UK service sector 'surprisingly buoyant' in December
Activity in the UK service sector grew in December at its fastest rate since July, according to the latest purchasing managers' index (PMI).
The PMI for December was 54.0, up from 52.1 in November. Any figure over 50 indicates that the sector is growing.
But confidence about the future remains subdued, with business expectations matching September's two-and-a-half year low.
The report's author described conditions as "surprisingly buoyant".
"The December survey rounds off a reasonable fourth quarter for the service sector, which is likely to again provide the main stimulus to overall economic growth," Chris Williamson added.
The service sector accounts for more than 70% of the UK's economic output.
PMI figures released on Tuesday showed UK manufacturing saw a smaller-than-expected decline in December, thanks to new orders from Germany, China and eastern Europe. The PMI figure rose to 49.6 from November's figure of 47.7.
On Wednesday, PMI figures for the construction sector - which accounts for 10% of GDP - showed the index rose to 53.2 in December compared with 52.3 the previous month.
"The UK CIPS/Markit report on services has followed the sister manufacturing report in improving in December, but the recovery still appears to have ground to a halt in Q4," said Vicky Redwood at Capital Economics.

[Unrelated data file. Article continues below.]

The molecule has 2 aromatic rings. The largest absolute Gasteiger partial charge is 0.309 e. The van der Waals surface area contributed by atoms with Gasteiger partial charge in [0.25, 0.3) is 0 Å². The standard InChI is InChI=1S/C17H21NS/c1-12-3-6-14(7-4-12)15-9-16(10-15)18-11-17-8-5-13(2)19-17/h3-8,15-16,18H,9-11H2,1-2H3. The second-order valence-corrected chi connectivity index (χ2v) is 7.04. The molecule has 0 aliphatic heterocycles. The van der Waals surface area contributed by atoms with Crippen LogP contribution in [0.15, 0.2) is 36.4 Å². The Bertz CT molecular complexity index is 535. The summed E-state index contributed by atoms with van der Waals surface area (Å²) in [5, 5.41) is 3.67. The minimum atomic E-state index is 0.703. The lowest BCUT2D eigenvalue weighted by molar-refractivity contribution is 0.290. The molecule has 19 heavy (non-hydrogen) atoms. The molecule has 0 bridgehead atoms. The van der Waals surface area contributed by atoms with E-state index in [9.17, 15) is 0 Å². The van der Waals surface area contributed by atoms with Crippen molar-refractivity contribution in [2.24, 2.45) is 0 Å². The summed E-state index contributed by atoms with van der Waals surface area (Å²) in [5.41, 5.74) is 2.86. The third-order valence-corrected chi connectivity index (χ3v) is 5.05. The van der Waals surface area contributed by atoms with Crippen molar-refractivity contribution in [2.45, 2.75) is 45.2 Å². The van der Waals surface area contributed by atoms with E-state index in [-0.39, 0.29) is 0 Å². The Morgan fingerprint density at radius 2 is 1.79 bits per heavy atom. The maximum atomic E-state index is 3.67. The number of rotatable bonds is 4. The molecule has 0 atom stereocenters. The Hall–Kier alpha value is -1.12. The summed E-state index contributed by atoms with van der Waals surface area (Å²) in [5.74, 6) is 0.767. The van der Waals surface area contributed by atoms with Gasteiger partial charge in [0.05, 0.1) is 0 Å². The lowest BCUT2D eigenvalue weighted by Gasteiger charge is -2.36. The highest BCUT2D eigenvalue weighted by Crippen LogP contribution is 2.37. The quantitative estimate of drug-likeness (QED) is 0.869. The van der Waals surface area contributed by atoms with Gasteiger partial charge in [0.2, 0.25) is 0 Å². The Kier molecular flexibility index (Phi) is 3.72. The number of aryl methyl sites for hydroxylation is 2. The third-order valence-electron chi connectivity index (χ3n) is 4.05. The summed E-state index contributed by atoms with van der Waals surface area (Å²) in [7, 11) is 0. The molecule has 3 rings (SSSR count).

"A weighted average of the surveys over Q4 as a whole points to overall GDP doing little better than stagnating."
Neville Hall, at Credit Suisse, said: "It does suggest that, after what looks as if it could be a pretty poor fourth quarter of 2011, as if the economy has regained a bit of momentum going into 2012."
"And that probably means that even if the fourth quarter growth numbers are negative the UK could successfully skirt recession rather than go through another double dip."
In a separate report from the Bank of England on Thursday, lenders said they did not expect much change in their ability to lend to companies in the first quarter of 2012.
However, the demand for loans specifically from small companies had fallen sharply in the past three months and was expected to drop again.
And defaults on loans already made to medium-sized and large firms had risen in the past three months, for the first time in two years.
"Lenders commented that this trend reflected a combination of a deterioration of economic conditions and some companies having used up their room for remedial action," the Bank of England said.